The atmosphere of the book reminded me of a Star Trek fan fiction, intriguing in its development and ideas, but amateurish in its execution. However, a major strong point the book has going for it is its action sequences. Edmund and his crew go on missions to determine what the robots are and where theyre coming from, and the fight scenes are described in richer detail than many of the other elements of the book. Clearly depicted scenery, deeply developed characters, and a coherent adventure plot are the cornerstones of a good sci-fi novel.
I will gladly enjoy a several-hundred-page space opera because I know from its in-depth world and character building, as well as the narratives ability to paint clear pictures and develop tension and conflict that its good science fiction. In addition, good science fiction addresses deeper themes: the search for utopia, the human condition, the hubris of man, or leadership under duress. While some broader ideas were touched upon, such as Edmunds sense of loss and the relationship between artificial and organic intelligence, the themes werent completely clear.
Dreamtime: The Gil-Garem was a good start; the shell of a more developed story, but it is sure to leave readers wanting more.
The Children of Darkness
In this case, you really cant judge a book by its cover. The Children of Darkness is not at all the post-apocalyptic tale that you might expect, based on the cover or the title. It is, in actuality, a delightful sci-fi/fantasy story about three kids trying to find themselves and achieve their potential through understanding their history and, consequently, the history of the world. While not categorized as a YA novel, I think it should be. There is probably more meat here that kids on the cusp of adulthood would find nourishing than more mature readers (although its not an unwelcome trip down memory lane).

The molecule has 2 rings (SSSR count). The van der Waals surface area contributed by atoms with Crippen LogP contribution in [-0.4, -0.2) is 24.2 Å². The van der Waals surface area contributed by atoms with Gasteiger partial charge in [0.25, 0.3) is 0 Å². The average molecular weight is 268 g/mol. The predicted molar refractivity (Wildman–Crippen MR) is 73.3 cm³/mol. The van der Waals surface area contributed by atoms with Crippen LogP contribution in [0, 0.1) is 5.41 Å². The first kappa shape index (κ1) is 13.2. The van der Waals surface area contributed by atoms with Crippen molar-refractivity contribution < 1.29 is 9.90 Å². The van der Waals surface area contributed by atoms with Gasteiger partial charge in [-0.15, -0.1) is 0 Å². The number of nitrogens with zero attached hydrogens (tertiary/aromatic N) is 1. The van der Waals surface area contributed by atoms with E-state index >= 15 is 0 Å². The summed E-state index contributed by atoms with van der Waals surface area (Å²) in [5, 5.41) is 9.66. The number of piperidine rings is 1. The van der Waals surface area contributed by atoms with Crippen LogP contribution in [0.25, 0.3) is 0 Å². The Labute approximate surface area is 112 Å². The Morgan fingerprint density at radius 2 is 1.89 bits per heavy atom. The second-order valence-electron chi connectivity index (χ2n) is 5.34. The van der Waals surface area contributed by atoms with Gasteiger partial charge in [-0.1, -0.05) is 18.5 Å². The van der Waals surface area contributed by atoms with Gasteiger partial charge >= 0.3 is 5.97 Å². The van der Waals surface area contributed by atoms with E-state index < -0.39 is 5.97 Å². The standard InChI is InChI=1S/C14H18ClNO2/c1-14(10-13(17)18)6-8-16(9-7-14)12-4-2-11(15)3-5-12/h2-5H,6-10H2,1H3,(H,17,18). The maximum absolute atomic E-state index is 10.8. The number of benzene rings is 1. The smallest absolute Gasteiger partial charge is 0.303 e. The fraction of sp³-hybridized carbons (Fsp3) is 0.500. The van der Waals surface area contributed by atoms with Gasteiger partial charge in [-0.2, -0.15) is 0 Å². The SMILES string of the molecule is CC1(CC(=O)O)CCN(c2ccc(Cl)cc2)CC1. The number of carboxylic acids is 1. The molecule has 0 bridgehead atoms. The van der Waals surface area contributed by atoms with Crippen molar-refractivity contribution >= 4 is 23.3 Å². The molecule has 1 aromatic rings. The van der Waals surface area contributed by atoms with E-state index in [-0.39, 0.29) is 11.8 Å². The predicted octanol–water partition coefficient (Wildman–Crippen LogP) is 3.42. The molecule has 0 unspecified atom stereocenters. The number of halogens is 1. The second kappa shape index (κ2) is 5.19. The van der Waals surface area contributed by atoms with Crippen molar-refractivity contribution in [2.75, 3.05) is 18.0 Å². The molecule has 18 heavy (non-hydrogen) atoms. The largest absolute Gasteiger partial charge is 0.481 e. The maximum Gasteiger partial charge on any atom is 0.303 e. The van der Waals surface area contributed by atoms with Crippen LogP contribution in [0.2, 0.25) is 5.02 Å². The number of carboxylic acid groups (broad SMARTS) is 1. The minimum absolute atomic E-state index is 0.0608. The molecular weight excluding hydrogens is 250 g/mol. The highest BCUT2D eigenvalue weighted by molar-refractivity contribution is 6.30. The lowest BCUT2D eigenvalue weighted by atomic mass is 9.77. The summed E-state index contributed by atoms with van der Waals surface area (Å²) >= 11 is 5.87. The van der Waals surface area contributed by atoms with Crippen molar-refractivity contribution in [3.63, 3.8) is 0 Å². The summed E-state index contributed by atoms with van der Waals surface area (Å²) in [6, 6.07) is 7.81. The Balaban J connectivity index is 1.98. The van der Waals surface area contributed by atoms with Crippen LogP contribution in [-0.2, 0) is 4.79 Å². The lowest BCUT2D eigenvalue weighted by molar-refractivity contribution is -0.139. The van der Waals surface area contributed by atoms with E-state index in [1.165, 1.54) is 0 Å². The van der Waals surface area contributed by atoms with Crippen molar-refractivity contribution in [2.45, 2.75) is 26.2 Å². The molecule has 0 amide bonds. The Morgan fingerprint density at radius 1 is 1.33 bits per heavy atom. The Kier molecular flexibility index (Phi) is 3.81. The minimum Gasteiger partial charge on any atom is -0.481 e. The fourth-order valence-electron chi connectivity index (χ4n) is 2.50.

Orah (the smart girl), Nathaniel (the strapping leader), and Thomas (the nimble artist) unwittingly embark upon a life-changing journey to find the truth after each has a teaching encounter with the vicars of the Temple of Light. In this post-post-post-modern world with little-to-no technology, defined castes, and isolation between communities, the Temple of Light controls all life functionsfrom how many children may be born to what citizens may think. These three kids bumble into a treasure hunt that will finally lead them to the truth about the darkness.
Litwack has created a gem that incorporates some of the best of the genre: Orah will likely remind many readers of J.K. Rowlings Hermoine (Harry Potter). Elements of the story arch are classic, but will seem particularly familiar to readers of Terry Goodkind (The Wizards First Rule). And while Litwack uses typical archetypes, his characters approach conflict in some ways that diverge from expectation while also providing enough of the familiar, tried and true not to disappoint.
The pacing of The Children of Darkness drags in places; all of the inner dialogue and story setup may not be appealing to every reader, and so you may feel a niggling desire to skip a few pages to get back into the action. But, in general, there is careful craftsmanship at play that endeavors to provide enough description without becoming bogged in unnecessary detailswhich could easily happen as Litwack creates an in-between world that is not quite medieval, but not modern either.